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Acne in Teens: Care Instructions


Acne is a skin problem. It shows up as blackheads, whiteheads, and pimples. Acne most often affects the face, neck, and upper body. It occurs when oil and dead skin cells clog the skin's pores.

Acne usually starts during the teen years and often lasts into adulthood. Gentle cleansing every day controls most mild acne. If home treatment doesn't work, your doctor may prescribe a cream, an antibiotic, or a stronger medicine called isotretinoin. Sometimes birth control pills help women who have monthly acne flare-ups.

Follow-up care is a key part of your treatment and safety. Be sure to make and go to all appointments, and call your doctor or nurse call line if you are having problems. It's also a good idea to know your test results and keep a list of the medicines you take.

How can you care for yourself at home?

  • Gently wash your face 1 or 2 times a day with warm (not hot) water and a mild soap or cleanser. Always rinse well.
  • Use an over-the-counter lotion or gel that contains benzoyl peroxide. Start with a small amount of 2.5% benzoyl peroxide and increase the strength as needed. Benzoyl peroxide works well for acne, but you may need to use it for up to 2 months before your acne starts to improve.
  • Apply acne cream, lotion, or gel to all the places you get pimples, blackheads, or whiteheads, not just where you have them now. Follow the instructions carefully. If your skin gets too dry and scaly or red and sore, reduce the amount. For the best results, apply medicines as directed. Try not to miss doses.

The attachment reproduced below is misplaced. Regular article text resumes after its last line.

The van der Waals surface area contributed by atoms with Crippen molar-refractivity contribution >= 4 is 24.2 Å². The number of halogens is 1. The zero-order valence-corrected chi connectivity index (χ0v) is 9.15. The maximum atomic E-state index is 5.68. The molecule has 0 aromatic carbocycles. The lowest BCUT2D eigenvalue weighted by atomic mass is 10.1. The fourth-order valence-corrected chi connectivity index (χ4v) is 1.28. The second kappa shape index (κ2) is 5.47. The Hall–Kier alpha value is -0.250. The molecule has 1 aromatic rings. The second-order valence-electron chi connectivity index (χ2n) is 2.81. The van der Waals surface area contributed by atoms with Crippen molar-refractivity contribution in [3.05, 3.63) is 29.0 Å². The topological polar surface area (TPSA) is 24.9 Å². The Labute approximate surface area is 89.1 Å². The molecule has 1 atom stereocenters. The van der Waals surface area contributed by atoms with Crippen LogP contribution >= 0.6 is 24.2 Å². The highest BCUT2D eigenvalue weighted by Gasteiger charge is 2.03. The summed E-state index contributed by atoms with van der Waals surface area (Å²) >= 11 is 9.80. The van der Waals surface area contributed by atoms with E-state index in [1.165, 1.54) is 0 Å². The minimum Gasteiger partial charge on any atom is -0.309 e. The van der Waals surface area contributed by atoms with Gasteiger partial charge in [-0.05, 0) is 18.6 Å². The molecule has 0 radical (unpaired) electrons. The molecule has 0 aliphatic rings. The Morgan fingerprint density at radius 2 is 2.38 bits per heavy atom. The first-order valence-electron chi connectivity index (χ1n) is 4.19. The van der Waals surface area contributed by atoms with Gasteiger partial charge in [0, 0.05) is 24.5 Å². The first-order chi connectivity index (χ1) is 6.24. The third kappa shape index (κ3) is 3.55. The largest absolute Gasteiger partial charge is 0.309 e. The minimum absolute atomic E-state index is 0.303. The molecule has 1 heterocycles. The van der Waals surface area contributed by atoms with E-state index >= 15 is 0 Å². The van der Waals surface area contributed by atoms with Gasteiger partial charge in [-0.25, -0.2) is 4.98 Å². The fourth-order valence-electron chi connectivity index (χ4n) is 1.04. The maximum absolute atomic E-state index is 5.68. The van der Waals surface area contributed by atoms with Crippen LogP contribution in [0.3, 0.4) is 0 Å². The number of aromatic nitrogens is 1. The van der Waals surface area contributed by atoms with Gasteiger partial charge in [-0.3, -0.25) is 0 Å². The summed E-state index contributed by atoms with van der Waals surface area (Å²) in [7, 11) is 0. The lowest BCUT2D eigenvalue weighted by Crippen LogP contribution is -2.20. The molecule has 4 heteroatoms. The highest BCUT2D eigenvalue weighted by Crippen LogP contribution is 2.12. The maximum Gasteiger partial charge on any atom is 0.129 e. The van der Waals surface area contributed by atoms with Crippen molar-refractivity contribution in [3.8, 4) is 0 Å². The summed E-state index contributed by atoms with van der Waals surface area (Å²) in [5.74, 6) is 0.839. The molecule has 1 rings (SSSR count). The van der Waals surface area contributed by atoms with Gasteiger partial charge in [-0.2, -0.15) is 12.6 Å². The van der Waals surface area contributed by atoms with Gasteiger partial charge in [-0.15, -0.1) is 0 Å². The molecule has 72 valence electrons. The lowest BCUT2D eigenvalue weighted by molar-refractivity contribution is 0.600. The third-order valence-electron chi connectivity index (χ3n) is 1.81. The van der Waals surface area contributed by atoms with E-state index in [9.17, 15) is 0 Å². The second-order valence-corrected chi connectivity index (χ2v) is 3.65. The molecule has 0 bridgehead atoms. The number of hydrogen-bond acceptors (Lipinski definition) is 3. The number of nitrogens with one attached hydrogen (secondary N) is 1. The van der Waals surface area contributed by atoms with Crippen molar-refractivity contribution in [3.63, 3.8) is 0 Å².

• Do not squeeze or pick pimples and blackheads. This can cause infection and scarring.
  • Use only oil-free makeup, sunscreen, and other skin care products that will not clog your pores.
  • Wash your hair every day, and try to keep it off your face and shoulders. Consider pinning it back or cutting it short.

When should you call for help?

Watch closely for changes in your health, and be sure to contact your doctor or nurse call line if:

  • You have tried home treatment for 6 to 8 weeks and your acne is not better or gets worse. Your doctor may need to add to or change your treatment.
  • Your pimples become large and hard or filled with fluid.
  • Scars form after pimples heal.
  • You feel sad or hopeless, lack energy, or have other signs of depression while you are taking the prescription medicine isotretinoin.
  • You start to have other symptoms, such as facial hair growth in women or bone and muscle pain.

Where can you learn more?

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Care instructions adapted under license by your healthcare professional. If you have questions about a medical condition or this instruction, always ask your healthcare professional. Healthwise, Incorporated disclaims any warranty or liability for your use of this information.